Antinuclear

Australian news, and some related international items

Higher cancer and stillbirth rates in Aboriginal people living near the Ranger uranium mine

Aboriginal people near the Ranger uranium mine suffered more stillbirths and cancer. We don’t know why,  The Conversation, Rosalie Schultz, Adjunct Senior Lecturer, College of Medicine and Public Health Centre for Remote Health, Flinders University, August 2, 2021 This article mentions stillbirth deaths in Aboriginal communities.

The Ranger uranium mine, surrounded by Kakadu National Park in the Northern Territory, operated for 40 years until it closed in 2021During this time, Aboriginal people in the region experienced stillbirth rates double those of Aboriginal people elsewhere in the Top End, and cancer rates almost 50% higher.

But a NT government investigation couldn’t explain why. And as I write today in the Medical Journal of Australia, we’re still no wiser.

We owe it to Aboriginal people living near mines to understand and overcome what’s making them sick. We need to do this in partnership with Aboriginal community-controlled health organisations. This may require research that goes beyond a biomedical focus to consider the web of socio-cultural and political factors contributing to Aboriginal well-being and sickness.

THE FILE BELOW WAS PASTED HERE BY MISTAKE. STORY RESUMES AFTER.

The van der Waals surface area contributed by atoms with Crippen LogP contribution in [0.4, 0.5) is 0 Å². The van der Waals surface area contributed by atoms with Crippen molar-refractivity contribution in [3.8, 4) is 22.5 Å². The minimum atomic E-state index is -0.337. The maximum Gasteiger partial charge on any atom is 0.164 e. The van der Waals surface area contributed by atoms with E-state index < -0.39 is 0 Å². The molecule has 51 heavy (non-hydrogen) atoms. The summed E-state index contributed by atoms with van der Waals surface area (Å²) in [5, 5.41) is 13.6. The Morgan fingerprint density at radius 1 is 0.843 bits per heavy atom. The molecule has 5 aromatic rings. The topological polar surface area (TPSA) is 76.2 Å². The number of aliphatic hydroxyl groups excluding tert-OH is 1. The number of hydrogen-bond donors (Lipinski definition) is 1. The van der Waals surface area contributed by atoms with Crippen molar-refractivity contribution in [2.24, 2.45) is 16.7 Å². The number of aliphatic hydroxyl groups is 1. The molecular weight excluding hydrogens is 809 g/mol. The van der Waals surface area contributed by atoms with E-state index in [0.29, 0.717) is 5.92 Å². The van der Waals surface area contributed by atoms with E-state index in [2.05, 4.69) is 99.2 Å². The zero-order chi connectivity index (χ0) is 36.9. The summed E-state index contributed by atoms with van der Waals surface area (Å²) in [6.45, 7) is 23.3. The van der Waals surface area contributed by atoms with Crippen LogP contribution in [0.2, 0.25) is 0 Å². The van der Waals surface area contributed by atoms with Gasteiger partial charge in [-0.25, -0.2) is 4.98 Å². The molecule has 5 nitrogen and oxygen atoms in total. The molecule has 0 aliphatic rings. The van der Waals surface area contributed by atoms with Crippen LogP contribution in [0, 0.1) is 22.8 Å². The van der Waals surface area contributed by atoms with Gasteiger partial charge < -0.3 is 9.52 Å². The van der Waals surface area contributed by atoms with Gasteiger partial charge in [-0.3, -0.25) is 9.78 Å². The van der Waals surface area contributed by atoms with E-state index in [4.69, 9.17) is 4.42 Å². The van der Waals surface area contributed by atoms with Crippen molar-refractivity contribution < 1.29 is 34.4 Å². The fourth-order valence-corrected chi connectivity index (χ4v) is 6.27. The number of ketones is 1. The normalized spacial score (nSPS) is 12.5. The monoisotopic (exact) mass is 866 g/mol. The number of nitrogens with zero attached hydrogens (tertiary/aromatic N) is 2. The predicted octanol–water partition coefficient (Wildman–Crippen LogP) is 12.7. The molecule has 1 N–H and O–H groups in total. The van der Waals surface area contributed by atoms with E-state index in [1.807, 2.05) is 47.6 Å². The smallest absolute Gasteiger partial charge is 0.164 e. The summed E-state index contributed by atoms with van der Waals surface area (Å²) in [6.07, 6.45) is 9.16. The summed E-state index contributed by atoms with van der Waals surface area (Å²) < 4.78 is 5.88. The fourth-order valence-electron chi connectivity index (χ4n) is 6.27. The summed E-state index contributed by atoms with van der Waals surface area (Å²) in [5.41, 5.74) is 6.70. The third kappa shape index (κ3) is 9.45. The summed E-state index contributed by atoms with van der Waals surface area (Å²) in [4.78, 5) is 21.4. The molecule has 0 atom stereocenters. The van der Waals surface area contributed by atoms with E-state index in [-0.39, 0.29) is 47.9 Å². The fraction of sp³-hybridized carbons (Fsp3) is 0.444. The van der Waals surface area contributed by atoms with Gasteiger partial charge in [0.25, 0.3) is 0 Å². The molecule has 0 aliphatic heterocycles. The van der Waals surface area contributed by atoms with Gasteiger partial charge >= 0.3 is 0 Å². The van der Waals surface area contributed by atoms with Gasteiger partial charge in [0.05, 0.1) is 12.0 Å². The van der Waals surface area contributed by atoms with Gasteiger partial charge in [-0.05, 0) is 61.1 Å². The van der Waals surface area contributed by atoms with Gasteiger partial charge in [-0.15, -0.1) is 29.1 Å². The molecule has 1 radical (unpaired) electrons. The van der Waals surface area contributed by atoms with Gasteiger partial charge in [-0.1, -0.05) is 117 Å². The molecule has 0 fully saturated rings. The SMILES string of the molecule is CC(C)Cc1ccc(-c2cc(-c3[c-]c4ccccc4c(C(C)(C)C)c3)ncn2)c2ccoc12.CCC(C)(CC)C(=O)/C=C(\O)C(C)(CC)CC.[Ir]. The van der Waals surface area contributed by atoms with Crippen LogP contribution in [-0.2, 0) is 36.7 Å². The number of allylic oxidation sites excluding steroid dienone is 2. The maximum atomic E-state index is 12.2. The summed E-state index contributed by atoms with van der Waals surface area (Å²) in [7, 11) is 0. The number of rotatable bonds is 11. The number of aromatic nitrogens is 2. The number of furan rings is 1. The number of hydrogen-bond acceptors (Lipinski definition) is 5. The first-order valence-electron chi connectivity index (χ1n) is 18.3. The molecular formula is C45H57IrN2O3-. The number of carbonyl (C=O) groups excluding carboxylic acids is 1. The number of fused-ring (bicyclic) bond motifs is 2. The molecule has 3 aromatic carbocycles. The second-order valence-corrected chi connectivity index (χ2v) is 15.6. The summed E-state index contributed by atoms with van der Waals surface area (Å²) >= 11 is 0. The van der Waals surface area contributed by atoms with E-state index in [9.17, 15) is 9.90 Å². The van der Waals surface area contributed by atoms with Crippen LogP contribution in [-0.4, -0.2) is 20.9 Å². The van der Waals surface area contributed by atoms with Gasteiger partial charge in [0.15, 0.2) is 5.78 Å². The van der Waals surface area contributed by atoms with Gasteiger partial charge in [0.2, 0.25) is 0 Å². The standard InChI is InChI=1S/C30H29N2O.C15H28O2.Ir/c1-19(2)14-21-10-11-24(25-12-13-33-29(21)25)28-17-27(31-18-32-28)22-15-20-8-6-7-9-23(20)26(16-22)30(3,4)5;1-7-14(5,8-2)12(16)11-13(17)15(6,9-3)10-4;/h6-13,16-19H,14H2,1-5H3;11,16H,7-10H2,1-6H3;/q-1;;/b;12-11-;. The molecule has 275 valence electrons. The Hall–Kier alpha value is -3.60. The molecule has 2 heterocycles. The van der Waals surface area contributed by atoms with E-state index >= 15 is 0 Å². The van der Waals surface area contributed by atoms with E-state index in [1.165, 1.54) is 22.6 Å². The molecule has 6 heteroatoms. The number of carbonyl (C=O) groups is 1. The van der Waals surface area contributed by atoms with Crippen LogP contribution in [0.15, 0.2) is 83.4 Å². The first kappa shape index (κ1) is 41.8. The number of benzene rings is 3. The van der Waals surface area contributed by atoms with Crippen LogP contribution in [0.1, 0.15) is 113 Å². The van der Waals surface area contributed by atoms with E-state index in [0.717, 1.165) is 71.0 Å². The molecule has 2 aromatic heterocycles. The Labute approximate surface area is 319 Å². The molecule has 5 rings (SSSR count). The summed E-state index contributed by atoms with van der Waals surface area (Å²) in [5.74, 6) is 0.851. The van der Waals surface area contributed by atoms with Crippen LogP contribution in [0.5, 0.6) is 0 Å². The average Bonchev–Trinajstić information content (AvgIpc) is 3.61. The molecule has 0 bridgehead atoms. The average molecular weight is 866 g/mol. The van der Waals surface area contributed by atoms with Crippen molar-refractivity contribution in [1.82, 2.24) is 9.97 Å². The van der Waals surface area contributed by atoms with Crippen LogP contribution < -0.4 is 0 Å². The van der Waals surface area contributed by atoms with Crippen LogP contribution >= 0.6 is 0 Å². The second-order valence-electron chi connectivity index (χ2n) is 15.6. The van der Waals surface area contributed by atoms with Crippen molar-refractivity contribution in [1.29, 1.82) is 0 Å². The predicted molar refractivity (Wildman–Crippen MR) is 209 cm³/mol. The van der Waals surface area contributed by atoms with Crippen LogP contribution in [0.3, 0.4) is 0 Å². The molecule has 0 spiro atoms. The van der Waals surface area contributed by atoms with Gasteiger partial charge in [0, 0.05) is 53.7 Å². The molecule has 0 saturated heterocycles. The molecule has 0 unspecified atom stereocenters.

Investigating the health impacts

Uranium was mined at Ranger from 1981 until 2012. Processing of stockpiled ore continued until 2021. This is despite community opposition when the mine was proposed and during its operation.

Over the life of the mine, there have been more than 200 documented incidents. Diesel and acid spills have contaminated creeks and drinking water.

The Gundjeihmi Aboriginal Corporation represents the Mirarr people of the region. For decades it has expressed grave concerns about continuing incidents and the lack of an effective government response.

When Ranger’s operators proposed expanding the mine in 2014, opponents pointed to suggestions of higher rates of stillbirth and cancer among Aboriginal people living nearby.

The NT health department then set up an investigation. Investigators began by identifying all Aboriginal people who had spent more than half their lives near the mine between 1991 and 2014. These people were compared with all other Aboriginal people in the Top End.

The investigators considered the worst-case scenario would be if Aboriginal people were exposed to radiation from the mine contaminating bush food, water or air, and this exposure increased stillbirth and cancer rates.

Investigators also looked at smoking tobacco, drinking alcohol and poor diet as possible contributing causes.

Here’s what they found

Investigators found the rate of stillbirth was 2.17 times higher among Aboriginal women near the mine. Radiation can lead to stillbirth by causing congenital malformations, and some other risk factors for stillbirth appeared more common amongst women near the mine. However the investigation found neither radiation nor other risk factors explained the higher rate of stillbirth.

The rate of cancer overall was 1.48 times higher among Aboriginal people near the mine than elsewhere in the Top End. No rates of single cancers were significantly higher…………. https://theconversation.com/aboriginal-people-near-the-ranger-uranium-mine-suffered-more-stillbirths-and-cancer-we-dont-know-why-164862

August 2, 2021 - Posted by | health, Northern Territory, uranium

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